In the catalogue for the 2003 exhibition ‘In den Schluchten des Balkan’ (‘In the Gorges of the Balkans’), the Albanian curator Edi Muka brands Balkan artists like Sala the ‘new proletarians of the art world’, artists who still have nothing to lose and are not yet shackled by the international art scene. That Sala is the exception to the rule is demonstrated by the list of internationally renowned gallery owners, his biography, and the impressive line-up of writers in the book that appeared to accompany his exhibitions in Hamburg and Paris. Published in both English / German and English / French editions, besides texts by the exhibition’s three (!) curators, namely Laurence Bossé, Hans Ulrich Obrist and Julia Garimoth, the catalogue also includes essays by a number of eminent professors in the ﬁelds of philosophy, memory and psychology, and art history, such as Jacques Rancière and Israel Rosenﬁeld. Sala’s rising star in the constellation of international art is ratiﬁed by the scenario for a ﬁlm, which the star artist Philippe Parreno wrote for Sala. Parreno, who claims never to have seen a work by Sala and intends to keep it that way for the time being, has created a scenario for a mini-feature ﬁlm based on conversations with Sala, a ﬁlm that Sala might make in 2010. Parreno, who became known with Pierre Huyghe with the launch of the virtual character Annlee, who everyone could ﬁll out artistically, totally misses the point with this scenario. Sala is obviously not a ‘shell ﬁgure’ like Annlee, though his work does invite a whole range of interpretations.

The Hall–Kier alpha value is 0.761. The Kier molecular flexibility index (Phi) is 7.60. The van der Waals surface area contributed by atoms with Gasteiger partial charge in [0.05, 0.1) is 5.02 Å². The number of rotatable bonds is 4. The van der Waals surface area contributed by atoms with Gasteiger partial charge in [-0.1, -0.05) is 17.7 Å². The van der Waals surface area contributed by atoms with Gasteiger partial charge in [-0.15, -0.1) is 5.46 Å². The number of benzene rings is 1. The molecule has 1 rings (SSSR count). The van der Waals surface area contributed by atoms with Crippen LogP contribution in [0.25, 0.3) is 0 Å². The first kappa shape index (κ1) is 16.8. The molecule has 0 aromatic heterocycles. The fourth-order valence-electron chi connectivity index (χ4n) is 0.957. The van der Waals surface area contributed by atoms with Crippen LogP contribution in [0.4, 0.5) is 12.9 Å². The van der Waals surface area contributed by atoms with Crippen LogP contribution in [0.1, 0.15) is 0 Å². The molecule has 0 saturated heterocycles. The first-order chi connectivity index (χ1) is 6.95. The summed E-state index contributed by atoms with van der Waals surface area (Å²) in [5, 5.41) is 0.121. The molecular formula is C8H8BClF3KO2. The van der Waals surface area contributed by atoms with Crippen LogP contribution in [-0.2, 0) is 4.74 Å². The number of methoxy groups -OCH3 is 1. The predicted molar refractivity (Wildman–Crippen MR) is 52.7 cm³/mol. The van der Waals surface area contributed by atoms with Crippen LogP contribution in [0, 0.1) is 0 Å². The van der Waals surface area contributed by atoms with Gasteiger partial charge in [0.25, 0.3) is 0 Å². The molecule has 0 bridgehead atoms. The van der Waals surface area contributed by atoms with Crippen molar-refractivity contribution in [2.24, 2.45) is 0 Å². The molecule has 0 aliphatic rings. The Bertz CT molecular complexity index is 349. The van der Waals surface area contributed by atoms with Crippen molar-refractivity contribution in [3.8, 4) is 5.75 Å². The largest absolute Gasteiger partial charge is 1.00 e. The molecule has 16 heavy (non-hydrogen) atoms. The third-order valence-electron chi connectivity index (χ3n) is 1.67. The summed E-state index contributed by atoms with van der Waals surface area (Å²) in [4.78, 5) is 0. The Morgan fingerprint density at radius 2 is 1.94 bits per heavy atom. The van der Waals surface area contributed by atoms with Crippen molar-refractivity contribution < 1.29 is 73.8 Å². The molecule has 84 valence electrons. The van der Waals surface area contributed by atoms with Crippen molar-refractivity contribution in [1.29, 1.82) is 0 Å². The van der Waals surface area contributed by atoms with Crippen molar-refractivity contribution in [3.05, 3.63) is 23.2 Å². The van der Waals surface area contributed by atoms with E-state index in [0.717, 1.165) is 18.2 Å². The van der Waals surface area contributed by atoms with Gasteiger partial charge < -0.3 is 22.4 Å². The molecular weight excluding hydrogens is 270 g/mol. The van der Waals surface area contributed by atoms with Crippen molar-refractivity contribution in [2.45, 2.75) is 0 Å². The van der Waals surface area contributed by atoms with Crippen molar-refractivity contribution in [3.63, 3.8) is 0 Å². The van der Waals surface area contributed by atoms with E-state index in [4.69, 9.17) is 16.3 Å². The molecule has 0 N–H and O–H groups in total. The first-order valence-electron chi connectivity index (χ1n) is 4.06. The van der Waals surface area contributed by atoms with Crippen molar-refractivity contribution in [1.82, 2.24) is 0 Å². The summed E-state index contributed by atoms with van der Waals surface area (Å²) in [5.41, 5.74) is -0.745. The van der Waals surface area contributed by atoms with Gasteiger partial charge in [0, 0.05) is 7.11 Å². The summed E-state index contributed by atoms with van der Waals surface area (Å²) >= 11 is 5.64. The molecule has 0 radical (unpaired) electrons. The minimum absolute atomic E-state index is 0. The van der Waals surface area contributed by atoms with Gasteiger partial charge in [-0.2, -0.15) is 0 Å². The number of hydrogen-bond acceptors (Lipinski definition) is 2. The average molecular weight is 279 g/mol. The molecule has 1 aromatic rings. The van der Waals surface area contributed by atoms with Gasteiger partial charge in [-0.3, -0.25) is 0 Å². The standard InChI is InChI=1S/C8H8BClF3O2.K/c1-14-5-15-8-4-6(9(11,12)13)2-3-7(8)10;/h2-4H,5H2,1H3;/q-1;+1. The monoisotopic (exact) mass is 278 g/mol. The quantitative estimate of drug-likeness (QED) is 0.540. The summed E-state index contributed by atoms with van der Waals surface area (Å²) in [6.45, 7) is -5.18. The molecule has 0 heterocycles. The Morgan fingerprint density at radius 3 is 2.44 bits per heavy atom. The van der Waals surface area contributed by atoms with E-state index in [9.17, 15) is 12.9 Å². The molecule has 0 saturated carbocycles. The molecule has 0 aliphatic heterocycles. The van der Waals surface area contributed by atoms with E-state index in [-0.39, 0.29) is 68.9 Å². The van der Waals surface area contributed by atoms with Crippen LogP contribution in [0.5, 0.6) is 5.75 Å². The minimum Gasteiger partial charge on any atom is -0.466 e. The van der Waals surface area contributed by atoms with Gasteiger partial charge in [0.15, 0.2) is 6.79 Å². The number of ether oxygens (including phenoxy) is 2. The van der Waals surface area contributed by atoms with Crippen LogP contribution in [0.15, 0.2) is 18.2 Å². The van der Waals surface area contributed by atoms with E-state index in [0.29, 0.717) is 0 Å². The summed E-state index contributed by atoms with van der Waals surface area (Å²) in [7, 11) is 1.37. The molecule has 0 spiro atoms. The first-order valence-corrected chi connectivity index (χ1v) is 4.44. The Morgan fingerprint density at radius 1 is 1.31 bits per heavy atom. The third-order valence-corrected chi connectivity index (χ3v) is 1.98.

Molly Nesbit, co-curator of ‘Utopia Station’, for example, unquestioningly accepts the story by the mayor of Tirana, Edi Rama, formerly a painter, who has decorated the facades with a patchwork of colours at a furious tempo in anticipation of future (infra-) structural improvements to the city. By way of Wittgenstein, Nesbit becomes engrossed in the limitations of the knowledge of consciousness on the basis of colour (does your red mean the same as my red?) to conclude that colour in Tirana is ‘real’, and that aesthetics can again become politics. Nesbit puts forward the fact that the mayor has not exploited Sala’s ﬁlm Dammi i colori, the ﬁlm that was shown at the Venice Biennale, to promote Tirana as evidence of his sincerity.